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Death Toll Rises From Indonesia Earthquake



Western Indonesia was rattled by another severe earthquake a day after a quake trapped thousands of people under collapsed buildings. The death toll has risen to at least 530, and is expected to rise.

Officials say the 7.6 underwater earthquake that occurred near the Indonesian island of Sumatra collapsed at least 500 buildings in the city of Padang. And on Thursday, a magnitude 6.6 quake struck in the same area, alarming survivors.

Hospitals, a hotel and school facilities were among the buildings that were destroyed Wednesday in Padang, which has a population of about 900,000. The quake also started fires, severed roads and cut off power and communications to the area.

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The death toll continues to rise as rescue workers race to save those trapped in the rubble, and there are fears it could rise into the thousands.

The mayor of Padang appealed for assistance, saying the city is overwhelmed with victims.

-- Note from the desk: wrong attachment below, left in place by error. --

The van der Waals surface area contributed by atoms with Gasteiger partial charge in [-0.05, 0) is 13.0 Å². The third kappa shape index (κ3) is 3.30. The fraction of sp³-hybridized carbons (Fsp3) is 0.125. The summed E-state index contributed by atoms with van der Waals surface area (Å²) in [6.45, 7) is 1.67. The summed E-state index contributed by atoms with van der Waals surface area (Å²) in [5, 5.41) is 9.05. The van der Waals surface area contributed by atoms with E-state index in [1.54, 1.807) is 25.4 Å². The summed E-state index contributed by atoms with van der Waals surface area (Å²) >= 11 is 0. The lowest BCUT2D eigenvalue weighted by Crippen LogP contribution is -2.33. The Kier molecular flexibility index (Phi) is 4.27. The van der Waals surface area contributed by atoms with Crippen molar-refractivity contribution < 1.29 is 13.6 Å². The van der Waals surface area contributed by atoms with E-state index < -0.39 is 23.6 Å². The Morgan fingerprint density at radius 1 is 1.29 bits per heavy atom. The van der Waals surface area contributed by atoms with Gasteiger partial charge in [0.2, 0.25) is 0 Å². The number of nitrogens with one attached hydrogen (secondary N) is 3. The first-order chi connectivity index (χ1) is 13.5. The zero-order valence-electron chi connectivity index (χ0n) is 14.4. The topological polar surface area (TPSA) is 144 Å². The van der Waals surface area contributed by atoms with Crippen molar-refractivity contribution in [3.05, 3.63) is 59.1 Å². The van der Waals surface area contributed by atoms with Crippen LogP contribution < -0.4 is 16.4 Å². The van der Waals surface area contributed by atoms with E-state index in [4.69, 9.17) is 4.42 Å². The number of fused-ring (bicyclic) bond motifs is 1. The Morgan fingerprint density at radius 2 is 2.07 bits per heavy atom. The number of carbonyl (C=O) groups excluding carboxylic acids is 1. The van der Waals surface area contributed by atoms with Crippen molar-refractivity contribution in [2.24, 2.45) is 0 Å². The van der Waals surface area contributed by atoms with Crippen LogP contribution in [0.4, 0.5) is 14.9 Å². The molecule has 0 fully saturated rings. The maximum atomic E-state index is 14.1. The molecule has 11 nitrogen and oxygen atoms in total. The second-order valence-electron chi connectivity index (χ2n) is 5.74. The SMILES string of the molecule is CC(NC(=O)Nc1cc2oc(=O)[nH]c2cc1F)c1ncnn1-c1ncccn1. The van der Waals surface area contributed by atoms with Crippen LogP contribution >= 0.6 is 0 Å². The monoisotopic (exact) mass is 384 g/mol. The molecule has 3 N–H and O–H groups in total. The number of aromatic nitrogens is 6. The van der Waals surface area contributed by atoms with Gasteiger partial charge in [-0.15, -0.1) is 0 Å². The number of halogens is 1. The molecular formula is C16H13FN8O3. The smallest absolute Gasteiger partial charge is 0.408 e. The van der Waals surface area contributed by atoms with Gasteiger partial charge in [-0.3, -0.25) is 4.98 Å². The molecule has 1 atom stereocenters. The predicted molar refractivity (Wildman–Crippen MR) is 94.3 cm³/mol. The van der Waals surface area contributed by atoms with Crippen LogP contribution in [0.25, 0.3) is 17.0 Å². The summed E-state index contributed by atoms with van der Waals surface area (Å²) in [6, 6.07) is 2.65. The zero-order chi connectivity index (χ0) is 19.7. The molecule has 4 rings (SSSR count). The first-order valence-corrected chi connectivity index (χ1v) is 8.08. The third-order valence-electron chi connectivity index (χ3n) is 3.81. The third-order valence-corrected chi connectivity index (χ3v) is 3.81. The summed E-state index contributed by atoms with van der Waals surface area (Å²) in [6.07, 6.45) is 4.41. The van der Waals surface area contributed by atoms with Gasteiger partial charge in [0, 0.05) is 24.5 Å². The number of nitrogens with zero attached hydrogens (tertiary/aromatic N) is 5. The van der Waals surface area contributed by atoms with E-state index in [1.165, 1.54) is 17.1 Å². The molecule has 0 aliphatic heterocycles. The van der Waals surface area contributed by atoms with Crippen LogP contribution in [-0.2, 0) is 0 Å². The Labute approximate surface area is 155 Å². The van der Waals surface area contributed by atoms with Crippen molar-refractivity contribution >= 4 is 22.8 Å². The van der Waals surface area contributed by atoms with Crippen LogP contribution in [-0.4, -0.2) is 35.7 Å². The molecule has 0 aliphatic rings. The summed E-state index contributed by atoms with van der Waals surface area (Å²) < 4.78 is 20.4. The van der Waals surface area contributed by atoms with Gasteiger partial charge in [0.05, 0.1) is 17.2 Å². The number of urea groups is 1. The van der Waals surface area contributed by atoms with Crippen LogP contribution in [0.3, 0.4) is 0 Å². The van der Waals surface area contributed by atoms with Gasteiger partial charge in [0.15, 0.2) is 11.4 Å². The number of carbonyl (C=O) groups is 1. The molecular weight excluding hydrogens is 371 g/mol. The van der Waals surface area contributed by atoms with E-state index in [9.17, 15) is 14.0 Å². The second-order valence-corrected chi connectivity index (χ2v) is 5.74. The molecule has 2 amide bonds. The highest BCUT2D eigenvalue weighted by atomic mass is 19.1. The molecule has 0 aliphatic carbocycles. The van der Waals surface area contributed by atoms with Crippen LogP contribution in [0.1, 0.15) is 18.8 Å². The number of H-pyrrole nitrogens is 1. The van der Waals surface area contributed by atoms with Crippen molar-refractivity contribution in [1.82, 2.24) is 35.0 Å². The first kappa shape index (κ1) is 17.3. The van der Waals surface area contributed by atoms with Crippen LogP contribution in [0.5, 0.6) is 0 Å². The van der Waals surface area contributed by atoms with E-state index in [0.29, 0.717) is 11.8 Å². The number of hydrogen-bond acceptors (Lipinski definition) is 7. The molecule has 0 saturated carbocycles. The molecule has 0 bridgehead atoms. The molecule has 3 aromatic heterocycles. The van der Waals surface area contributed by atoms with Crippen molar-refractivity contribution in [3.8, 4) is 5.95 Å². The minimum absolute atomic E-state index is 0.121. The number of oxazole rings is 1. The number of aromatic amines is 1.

Aid organizations have been arriving. World Vision spokeswoman Laura Blank says its team has arrived and is now assessing the needs.

"It's a little bit tricky because power was cut off, so I think no one knows quite what to expect until we actually get there and find out the extent of the damage," she said.

Blank says World Vision regularly provides earthquake assistance and usually has supplies positioned throughout the country, such as blankets, food, water and medicine, for just such emergencies. But Blank says they have already distributed much of its stores to the victims of the earthquake that hit the island of Java last month.

"The challenge right now is that our emergency pre-positioned supplies were running quite low because the response in West Java was in progress still and that quake had just happened a few weeks ago," added Blank.

Indonesia's government dispatched medical teams and military planes to help with the relief efforts and announced $10 million in emergency response aid.

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